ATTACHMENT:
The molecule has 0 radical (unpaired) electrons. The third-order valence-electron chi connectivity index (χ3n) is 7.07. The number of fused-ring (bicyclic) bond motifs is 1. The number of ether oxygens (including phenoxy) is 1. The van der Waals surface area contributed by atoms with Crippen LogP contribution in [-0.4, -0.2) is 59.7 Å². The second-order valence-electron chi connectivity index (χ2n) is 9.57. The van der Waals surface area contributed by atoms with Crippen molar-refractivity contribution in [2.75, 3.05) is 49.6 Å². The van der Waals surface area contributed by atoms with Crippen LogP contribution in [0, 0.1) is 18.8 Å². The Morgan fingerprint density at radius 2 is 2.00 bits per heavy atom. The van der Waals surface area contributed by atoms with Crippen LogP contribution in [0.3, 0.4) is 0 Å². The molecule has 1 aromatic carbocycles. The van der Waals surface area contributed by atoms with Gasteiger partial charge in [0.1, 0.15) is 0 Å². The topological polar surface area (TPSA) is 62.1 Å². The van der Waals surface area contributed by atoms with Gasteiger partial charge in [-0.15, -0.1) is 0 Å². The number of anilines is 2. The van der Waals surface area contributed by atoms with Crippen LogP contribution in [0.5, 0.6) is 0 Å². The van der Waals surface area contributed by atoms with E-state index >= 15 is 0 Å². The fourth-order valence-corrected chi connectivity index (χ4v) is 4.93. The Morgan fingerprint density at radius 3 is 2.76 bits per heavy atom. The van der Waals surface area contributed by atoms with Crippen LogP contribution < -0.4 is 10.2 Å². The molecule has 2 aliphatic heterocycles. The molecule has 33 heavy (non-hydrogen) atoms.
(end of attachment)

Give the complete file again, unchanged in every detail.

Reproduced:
The molecule has 0 radical (unpaired) electrons. The third-order valence-electron chi connectivity index (χ3n) is 7.07. The number of fused-ring (bicyclic) bond motifs is 1. The number of ether oxygens (including phenoxy) is 1. The van der Waals surface area contributed by atoms with Crippen LogP contribution in [-0.4, -0.2) is 59.7 Å². The second-order valence-electron chi connectivity index (χ2n) is 9.57. The van der Waals surface area contributed by atoms with Crippen molar-refractivity contribution in [2.75, 3.05) is 49.6 Å². The van der Waals surface area contributed by atoms with Crippen LogP contribution in [0, 0.1) is 18.8 Å². The Morgan fingerprint density at radius 2 is 2.00 bits per heavy atom. The van der Waals surface area contributed by atoms with Crippen LogP contribution in [0.3, 0.4) is 0 Å². The molecule has 1 aromatic carbocycles. The van der Waals surface area contributed by atoms with Gasteiger partial charge in [0.1, 0.15) is 0 Å². The topological polar surface area (TPSA) is 62.1 Å². The van der Waals surface area contributed by atoms with Gasteiger partial charge in [-0.15, -0.1) is 0 Å². The number of anilines is 2. The van der Waals surface area contributed by atoms with Crippen LogP contribution in [0.5, 0.6) is 0 Å². The van der Waals surface area contributed by atoms with E-state index >= 15 is 0 Å². The fourth-order valence-corrected chi connectivity index (χ4v) is 4.93. The Morgan fingerprint density at radius 3 is 2.76 bits per heavy atom. The van der Waals surface area contributed by atoms with Crippen LogP contribution < -0.4 is 10.2 Å². The molecule has 2 aliphatic heterocycles. The molecule has 33 heavy (non-hydrogen) atoms.